There’s more: illness and poor health status often leads to a loss of productivity in the workplace. There are many individuals who have chronic medical conditions and are fully capable of getting an education, acquiring and maintaining a good job, and being productive citizens in their communities. If health insurance is taken away from these individuals, the communities in which they live would be adversely affected.

I believe the high risk/high cost groups being proposed are not the answer. When these Americans are put into a separate risk group, this actually leads to increased, rather than decreased, cost to all Americans. Funding high-risk plans that would provide an equivalent level of coverage to what my son has at the present time actually costs more than it does today. This is why high-risk pools have been unsuccessful when tried in the past and aren’t a realistic or feasible answer for today’s health insurance dilemma.

My child matters. Every child matters. Children are the future of our county, and every single one of them matters – including children with developmental disabilities and special health care needs. As a mother, and a doctor, I am watching what happens in Washington, D.C. and in Mississippi for my child and my patients.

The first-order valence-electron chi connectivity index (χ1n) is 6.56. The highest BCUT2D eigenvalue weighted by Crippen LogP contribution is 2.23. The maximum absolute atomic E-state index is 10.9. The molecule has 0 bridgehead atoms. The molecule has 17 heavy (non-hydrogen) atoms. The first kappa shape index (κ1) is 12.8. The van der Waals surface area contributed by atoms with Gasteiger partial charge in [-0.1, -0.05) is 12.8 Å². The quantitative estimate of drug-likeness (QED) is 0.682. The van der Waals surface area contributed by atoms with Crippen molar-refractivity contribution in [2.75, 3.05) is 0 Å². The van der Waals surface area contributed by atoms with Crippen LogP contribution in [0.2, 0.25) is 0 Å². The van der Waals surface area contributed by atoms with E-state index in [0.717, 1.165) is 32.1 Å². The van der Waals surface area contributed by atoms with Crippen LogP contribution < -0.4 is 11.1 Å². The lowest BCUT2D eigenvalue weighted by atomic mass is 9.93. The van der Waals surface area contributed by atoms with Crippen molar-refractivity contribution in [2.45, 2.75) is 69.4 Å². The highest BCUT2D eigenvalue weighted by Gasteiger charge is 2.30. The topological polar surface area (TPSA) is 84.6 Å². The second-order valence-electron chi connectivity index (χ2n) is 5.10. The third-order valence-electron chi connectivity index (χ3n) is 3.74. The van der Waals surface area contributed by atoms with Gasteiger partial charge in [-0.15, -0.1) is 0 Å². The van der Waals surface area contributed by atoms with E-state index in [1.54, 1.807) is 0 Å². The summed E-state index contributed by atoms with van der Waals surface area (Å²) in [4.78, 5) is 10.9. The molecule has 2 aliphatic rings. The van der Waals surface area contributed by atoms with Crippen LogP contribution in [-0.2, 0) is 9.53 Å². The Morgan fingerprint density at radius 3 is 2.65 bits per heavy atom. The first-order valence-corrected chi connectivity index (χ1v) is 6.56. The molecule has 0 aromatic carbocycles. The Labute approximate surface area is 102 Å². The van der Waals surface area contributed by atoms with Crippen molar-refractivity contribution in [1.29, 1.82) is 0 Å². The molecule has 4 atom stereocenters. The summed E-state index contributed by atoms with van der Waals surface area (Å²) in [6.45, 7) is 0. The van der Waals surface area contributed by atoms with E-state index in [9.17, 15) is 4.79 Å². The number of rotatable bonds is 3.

There are faces behind the insurance cards that so many in our nation seem to want to revoke. These faces have names, and families, and stories, and dreams. Without said insurance cards, these children are much less likely to reach their dreams, and some may not even reach adulthood. To put it simply, without insurance, it is difficult at best – impossible at worst – to maintain one’s optimal health status. When health declines, children are more likely to be hospitalized, and as we all know, hospitalization is extremely expensive. I thought repealing the ACA was supposed to save us all money…

Do not simply repeal the ACA because another administration put it in place. Consider those constituents who are the very reason you are in this position of power, and make the ACA bigger and better than it is right now. Or come up with a better viable plan to keep the children of our country insured. But do not treat my child or anyone else’s like they don’t matter, or like they are a problem you’ll get around to solving later — because if you do, it may be too late.

Editor’s note: This story reflects an individual’s experience and is not an endorsement from The Mighty. We believe in sharing a variety of perspectives from our community.

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Thinkstock photo by Didesign021.

mother and son laying on their stomachs reading a book, boy is looking at the camera and mom looks at her son.

My Child’s Disability Is Not a Disadvantage, It's Just Different


My child’s disability is not a disadvantage:

It challenges me to be a better parent– the parent I didn’t know I could be and didn’t know how to be, but I am better because of it.

It keeps me patient, kind and humble.

It has taught me how to ask for help and how to receive it.

It compels me to prioritize what’s really important.